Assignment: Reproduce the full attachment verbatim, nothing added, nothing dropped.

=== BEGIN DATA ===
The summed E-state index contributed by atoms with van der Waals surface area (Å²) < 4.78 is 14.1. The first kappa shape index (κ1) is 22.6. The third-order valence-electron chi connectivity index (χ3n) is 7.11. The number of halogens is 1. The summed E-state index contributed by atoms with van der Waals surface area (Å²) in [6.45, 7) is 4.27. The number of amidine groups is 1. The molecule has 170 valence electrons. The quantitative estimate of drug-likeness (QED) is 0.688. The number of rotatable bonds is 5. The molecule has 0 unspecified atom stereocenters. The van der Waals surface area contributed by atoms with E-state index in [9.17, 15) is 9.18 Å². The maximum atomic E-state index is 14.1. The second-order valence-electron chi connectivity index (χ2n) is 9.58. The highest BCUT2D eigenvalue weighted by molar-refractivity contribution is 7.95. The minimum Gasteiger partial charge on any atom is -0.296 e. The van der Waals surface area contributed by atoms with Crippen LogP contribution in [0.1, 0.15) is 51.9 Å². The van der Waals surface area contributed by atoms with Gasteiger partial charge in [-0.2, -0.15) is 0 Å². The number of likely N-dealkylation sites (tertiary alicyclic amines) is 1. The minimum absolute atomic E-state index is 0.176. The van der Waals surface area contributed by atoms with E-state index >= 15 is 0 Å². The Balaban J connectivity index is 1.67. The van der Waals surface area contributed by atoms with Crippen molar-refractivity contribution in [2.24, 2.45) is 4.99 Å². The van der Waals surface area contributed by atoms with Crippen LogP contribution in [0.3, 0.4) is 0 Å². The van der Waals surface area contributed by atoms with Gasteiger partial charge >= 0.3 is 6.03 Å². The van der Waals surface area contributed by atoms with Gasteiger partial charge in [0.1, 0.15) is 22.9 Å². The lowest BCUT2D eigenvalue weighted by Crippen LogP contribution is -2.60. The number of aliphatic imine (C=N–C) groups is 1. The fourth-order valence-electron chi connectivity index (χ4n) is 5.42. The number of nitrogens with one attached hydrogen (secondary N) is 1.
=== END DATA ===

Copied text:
The summed E-state index contributed by atoms with van der Waals surface area (Å²) < 4.78 is 14.1. The first kappa shape index (κ1) is 22.6. The third-order valence-electron chi connectivity index (χ3n) is 7.11. The number of halogens is 1. The summed E-state index contributed by atoms with van der Waals surface area (Å²) in [6.45, 7) is 4.27. The number of amidine groups is 1. The molecule has 170 valence electrons. The quantitative estimate of drug-likeness (QED) is 0.688. The number of rotatable bonds is 5. The molecule has 0 unspecified atom stereocenters. The van der Waals surface area contributed by atoms with E-state index in [9.17, 15) is 9.18 Å². The maximum atomic E-state index is 14.1. The second-order valence-electron chi connectivity index (χ2n) is 9.58. The highest BCUT2D eigenvalue weighted by molar-refractivity contribution is 7.95. The minimum Gasteiger partial charge on any atom is -0.296 e. The van der Waals surface area contributed by atoms with Crippen LogP contribution in [0.1, 0.15) is 51.9 Å². The van der Waals surface area contributed by atoms with Gasteiger partial charge in [-0.2, -0.15) is 0 Å². The number of likely N-dealkylation sites (tertiary alicyclic amines) is 1. The minimum absolute atomic E-state index is 0.176. The van der Waals surface area contributed by atoms with E-state index >= 15 is 0 Å². The Balaban J connectivity index is 1.67. The van der Waals surface area contributed by atoms with Crippen molar-refractivity contribution in [2.24, 2.45) is 4.99 Å². The van der Waals surface area contributed by atoms with Crippen LogP contribution in [0.3, 0.4) is 0 Å². The van der Waals surface area contributed by atoms with Gasteiger partial charge >= 0.3 is 6.03 Å². The van der Waals surface area contributed by atoms with Gasteiger partial charge in [0.1, 0.15) is 22.9 Å². The lowest BCUT2D eigenvalue weighted by Crippen LogP contribution is -2.60. The number of aliphatic imine (C=N–C) groups is 1. The fourth-order valence-electron chi connectivity index (χ4n) is 5.42. The number of nitrogens with one attached hydrogen (secondary N) is 1.